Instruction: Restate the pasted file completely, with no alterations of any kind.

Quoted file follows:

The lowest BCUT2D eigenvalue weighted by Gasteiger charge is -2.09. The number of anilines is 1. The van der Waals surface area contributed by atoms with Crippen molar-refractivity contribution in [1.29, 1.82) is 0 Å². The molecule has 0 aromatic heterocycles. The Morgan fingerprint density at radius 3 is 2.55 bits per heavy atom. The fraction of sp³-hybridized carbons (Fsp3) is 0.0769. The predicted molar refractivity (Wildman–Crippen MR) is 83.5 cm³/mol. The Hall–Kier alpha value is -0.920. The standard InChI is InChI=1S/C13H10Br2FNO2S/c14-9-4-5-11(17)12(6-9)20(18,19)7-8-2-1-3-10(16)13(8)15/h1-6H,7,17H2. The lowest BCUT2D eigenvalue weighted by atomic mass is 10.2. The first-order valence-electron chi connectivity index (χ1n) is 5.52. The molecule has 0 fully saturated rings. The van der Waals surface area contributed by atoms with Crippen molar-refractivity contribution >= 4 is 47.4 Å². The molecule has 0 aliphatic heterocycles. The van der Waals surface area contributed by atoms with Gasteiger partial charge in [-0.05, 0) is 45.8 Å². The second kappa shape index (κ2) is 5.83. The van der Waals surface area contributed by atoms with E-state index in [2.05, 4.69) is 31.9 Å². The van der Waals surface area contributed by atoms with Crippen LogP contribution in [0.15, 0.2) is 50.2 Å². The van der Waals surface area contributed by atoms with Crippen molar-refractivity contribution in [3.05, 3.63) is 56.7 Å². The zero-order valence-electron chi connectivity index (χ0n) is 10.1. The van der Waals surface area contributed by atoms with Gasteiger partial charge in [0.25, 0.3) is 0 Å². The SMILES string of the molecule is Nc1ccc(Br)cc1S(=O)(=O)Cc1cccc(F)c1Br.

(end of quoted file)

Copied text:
The lowest BCUT2D eigenvalue weighted by Gasteiger charge is -2.09. The number of anilines is 1. The van der Waals surface area contributed by atoms with Crippen molar-refractivity contribution in [1.29, 1.82) is 0 Å². The molecule has 0 aromatic heterocycles. The Morgan fingerprint density at radius 3 is 2.55 bits per heavy atom. The fraction of sp³-hybridized carbons (Fsp3) is 0.0769. The predicted molar refractivity (Wildman–Crippen MR) is 83.5 cm³/mol. The Hall–Kier alpha value is -0.920. The standard InChI is InChI=1S/C13H10Br2FNO2S/c14-9-4-5-11(17)12(6-9)20(18,19)7-8-2-1-3-10(16)13(8)15/h1-6H,7,17H2. The lowest BCUT2D eigenvalue weighted by atomic mass is 10.2. The first-order valence-electron chi connectivity index (χ1n) is 5.52. The molecule has 0 fully saturated rings. The van der Waals surface area contributed by atoms with Crippen molar-refractivity contribution >= 4 is 47.4 Å². The molecule has 0 aliphatic heterocycles. The van der Waals surface area contributed by atoms with Gasteiger partial charge in [-0.05, 0) is 45.8 Å². The second kappa shape index (κ2) is 5.83. The van der Waals surface area contributed by atoms with E-state index in [2.05, 4.69) is 31.9 Å². The van der Waals surface area contributed by atoms with Crippen LogP contribution in [0.15, 0.2) is 50.2 Å². The van der Waals surface area contributed by atoms with Crippen molar-refractivity contribution in [3.05, 3.63) is 56.7 Å². The zero-order valence-electron chi connectivity index (χ0n) is 10.1. The van der Waals surface area contributed by atoms with Gasteiger partial charge in [0.25, 0.3) is 0 Å². The SMILES string of the molecule is Nc1ccc(Br)cc1S(=O)(=O)Cc1cccc(F)c1Br.